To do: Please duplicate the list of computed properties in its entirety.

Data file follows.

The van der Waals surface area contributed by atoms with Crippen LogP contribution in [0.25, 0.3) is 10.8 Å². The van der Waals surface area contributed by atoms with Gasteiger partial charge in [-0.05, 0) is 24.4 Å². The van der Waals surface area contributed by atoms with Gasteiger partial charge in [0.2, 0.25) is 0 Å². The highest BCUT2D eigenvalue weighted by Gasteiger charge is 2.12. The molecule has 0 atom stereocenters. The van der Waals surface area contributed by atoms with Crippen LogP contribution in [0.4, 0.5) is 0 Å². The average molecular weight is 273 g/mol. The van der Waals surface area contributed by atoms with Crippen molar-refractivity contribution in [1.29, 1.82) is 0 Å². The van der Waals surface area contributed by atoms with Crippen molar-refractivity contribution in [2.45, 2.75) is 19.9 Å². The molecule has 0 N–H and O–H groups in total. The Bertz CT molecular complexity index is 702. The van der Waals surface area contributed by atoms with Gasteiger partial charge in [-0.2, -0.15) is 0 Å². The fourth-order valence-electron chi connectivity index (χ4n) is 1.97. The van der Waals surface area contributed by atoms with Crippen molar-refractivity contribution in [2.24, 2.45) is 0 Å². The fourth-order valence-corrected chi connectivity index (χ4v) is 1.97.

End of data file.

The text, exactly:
The van der Waals surface area contributed by atoms with Crippen LogP contribution in [0.25, 0.3) is 10.8 Å². The van der Waals surface area contributed by atoms with Gasteiger partial charge in [-0.05, 0) is 24.4 Å². The van der Waals surface area contributed by atoms with Gasteiger partial charge in [0.2, 0.25) is 0 Å². The highest BCUT2D eigenvalue weighted by Gasteiger charge is 2.12. The molecule has 0 atom stereocenters. The van der Waals surface area contributed by atoms with Crippen LogP contribution in [0.4, 0.5) is 0 Å². The average molecular weight is 273 g/mol. The van der Waals surface area contributed by atoms with Crippen molar-refractivity contribution in [1.29, 1.82) is 0 Å². The van der Waals surface area contributed by atoms with Crippen molar-refractivity contribution in [2.45, 2.75) is 19.9 Å². The molecule has 0 N–H and O–H groups in total. The Bertz CT molecular complexity index is 702. The van der Waals surface area contributed by atoms with Gasteiger partial charge in [-0.2, -0.15) is 0 Å². The fourth-order valence-electron chi connectivity index (χ4n) is 1.97. The van der Waals surface area contributed by atoms with Crippen molar-refractivity contribution in [2.24, 2.45) is 0 Å². The fourth-order valence-corrected chi connectivity index (χ4v) is 1.97.